By AARON GETTINGER
Canadian artist Liz Magor insists on “BLOWOUT,” her exhibition on at the Renaissance Society after a run at Harvard University, being written in all-capitalization. In her artist’s statement, she recalled seeing a peony blossom in her Vancouver, British Columbia, garden drop all its petals in one motion — what was once nothing became something before suddenly becoming nothing again.
“‘Blowout’ is a word for that last moment in the cycle, when there’s no point in saving anything and you let go,” said Magor, who was commissioned to make nearly all the work in “BLOWOUT” specifically for the show. “The promise in that means, OK, no more hanging on, I’ll blow it all, like, I’ll put all my stuff on the street.”
In “BLOWOUT,” Magor continues with her career-defining exploration of how humans relate to objects. Stuffed animals, objects of dear value to children and of nostalgia to adults, are, of course, made filthy from their close proximity to dirty, snotty kids. Here they come entombed in transparent Mylar film boxes but brought back to life, anthropomorphized so as to disconcertingly, tenderly grasp at blankets.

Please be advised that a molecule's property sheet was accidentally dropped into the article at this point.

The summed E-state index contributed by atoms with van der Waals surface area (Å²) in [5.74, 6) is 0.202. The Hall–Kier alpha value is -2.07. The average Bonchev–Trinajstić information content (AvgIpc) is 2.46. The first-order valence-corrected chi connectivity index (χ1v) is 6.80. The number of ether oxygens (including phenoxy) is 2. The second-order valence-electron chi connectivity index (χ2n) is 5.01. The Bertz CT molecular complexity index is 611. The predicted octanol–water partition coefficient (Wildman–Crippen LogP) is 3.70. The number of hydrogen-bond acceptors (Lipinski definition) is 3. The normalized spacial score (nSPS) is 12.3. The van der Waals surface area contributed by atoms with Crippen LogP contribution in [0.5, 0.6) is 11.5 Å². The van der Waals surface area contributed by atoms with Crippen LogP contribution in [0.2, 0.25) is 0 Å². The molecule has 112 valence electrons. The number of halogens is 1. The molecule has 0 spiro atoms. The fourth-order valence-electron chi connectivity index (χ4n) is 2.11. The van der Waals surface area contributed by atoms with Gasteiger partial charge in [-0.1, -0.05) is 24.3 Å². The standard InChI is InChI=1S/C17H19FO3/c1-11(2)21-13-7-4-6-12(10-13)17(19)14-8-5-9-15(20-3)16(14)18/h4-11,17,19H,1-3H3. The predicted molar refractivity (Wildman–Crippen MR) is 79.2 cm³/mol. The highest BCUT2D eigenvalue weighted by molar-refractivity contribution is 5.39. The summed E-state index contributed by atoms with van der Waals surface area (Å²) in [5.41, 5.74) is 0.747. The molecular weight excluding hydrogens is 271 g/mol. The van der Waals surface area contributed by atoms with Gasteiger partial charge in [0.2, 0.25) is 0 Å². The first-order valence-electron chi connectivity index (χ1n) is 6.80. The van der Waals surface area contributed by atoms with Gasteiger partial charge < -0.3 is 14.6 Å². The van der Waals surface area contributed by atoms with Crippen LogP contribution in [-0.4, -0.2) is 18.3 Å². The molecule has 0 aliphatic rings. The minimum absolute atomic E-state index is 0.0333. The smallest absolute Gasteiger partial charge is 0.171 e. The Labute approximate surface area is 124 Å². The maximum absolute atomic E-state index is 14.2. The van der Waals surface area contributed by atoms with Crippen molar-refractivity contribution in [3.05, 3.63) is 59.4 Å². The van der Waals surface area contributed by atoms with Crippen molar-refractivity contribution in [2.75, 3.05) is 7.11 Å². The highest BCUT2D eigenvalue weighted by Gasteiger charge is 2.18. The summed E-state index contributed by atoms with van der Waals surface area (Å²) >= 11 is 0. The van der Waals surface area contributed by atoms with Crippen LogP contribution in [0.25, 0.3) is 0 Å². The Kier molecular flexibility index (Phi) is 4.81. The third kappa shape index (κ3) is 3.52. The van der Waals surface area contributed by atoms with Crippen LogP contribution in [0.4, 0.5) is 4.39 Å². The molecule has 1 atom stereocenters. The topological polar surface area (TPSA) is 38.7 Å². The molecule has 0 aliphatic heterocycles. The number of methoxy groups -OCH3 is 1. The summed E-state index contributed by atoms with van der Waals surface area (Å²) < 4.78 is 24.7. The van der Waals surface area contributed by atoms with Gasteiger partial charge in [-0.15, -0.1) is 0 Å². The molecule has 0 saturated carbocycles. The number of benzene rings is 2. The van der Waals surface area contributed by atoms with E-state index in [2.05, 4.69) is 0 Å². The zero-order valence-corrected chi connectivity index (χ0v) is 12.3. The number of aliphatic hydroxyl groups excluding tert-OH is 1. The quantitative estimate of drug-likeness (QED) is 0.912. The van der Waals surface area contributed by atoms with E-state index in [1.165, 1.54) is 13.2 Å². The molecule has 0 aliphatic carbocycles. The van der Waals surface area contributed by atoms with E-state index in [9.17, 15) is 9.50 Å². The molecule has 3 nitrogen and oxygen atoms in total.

Candy wrappers sit atop the Mylar. Animal figures hang from the ceiling, grasping garment bags. Purses made from polymerized gypsum sit atop unmade Ikea furniture in their stacked, flat-packed boxes. Down-market second-hand shoes, near-miss aspirational approximations of high fashion, have been carefully arranged in customized boxes.
“These new sculptures by Liz Magor are at once active, awkward, humorous, grotesque, and joyful,” says Solveig Øvstebø, chief curator and executive director of the Renaissance Society, 5811 S. Ellis Ave., fourth floor, who co-curated the exhibition. It is a picture of suspended decay.
“BLOWOUT” is on through June 23.